Word of the DaySunday, May 14, 2000
\ad-ven-TISH-uhs\ , adjective;
Added extrinsically; not essentially inherent.
(Biology) Out of the proper or usual place; as, "adventitious buds or roots."
The snag is that the play's inflamed and adventitious topicality may distract people from the timelessness of its deepest concerns.
-- Paul Taylor, "Afghanistan mon amour", Independent, December 15, 2001
I want first to argue that Nietzsche's contempt for democracy was an adventitious extra, inessential to his overall philosophical outlook.
-- Richard Rorty, "Pragmatism as Romantic Polytheism",
But his posing was mostly harmless,--as superficial as the swagger and millinery of the soldier--merely adventitious to the genuine strength and gallantry underneath.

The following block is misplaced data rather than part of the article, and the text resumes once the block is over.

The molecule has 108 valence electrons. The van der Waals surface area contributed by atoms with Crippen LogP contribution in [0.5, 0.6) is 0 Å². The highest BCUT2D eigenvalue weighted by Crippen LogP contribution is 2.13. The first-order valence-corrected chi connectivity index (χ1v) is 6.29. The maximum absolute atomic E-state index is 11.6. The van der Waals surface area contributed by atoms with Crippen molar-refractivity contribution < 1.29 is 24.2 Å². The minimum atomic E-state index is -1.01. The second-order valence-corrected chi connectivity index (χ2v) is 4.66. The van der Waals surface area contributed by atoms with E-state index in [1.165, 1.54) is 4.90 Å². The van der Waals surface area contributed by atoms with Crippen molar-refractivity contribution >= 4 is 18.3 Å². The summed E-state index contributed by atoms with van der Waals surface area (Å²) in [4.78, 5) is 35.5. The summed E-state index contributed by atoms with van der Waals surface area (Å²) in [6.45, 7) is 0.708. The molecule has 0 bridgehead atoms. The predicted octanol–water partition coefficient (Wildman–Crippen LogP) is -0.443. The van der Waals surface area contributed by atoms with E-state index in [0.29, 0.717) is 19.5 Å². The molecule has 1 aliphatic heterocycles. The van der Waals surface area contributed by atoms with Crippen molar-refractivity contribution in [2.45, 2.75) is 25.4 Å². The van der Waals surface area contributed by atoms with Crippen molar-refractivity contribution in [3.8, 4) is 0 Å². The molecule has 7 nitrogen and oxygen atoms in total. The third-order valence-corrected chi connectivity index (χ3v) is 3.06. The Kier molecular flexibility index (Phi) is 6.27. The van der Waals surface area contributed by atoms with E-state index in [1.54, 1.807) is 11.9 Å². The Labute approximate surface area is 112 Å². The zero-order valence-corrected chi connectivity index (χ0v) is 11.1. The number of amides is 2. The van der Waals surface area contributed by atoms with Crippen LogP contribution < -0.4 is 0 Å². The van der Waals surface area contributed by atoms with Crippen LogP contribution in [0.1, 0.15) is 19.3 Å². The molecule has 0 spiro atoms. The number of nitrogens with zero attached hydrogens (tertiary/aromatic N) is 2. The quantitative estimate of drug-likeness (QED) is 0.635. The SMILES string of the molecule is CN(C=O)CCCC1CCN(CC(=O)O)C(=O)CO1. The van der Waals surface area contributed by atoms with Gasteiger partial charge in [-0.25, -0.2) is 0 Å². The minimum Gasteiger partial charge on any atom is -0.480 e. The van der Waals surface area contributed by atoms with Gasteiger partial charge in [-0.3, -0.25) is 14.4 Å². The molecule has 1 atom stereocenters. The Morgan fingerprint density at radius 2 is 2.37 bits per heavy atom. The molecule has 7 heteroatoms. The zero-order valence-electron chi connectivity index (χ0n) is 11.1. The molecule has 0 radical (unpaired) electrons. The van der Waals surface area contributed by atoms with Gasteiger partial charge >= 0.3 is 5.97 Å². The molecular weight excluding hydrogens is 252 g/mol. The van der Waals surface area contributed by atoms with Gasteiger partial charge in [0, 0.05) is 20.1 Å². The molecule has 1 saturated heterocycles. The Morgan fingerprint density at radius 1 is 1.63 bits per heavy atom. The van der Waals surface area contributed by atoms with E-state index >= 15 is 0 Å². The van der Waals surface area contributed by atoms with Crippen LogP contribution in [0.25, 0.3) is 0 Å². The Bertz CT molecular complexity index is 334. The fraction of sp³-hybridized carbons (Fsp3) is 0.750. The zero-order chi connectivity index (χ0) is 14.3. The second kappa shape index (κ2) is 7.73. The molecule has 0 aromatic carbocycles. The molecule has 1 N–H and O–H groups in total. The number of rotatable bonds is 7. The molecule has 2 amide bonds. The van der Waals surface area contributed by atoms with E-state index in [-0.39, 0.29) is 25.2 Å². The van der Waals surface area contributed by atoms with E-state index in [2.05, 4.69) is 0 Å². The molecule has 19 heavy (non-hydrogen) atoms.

-- J. F. A. Pyre, "Byron in Our Day", The Atlantic, April 1907
The trunk spores are actually adventitious roots that have erupted from the trunk in response to some stress or injury to the inner bark and are probably no reason for concern.
-- Scott Aker, "Expect More Dogwood Blossoms Next Year", Washington Post, August 24, 2000
Adventitious comes from Latin adventicius, "coming from without, from outside sources," from the past participle of advenire, "to come towards or to; (of events) to happen," from ad- "to" + venire, "to come."
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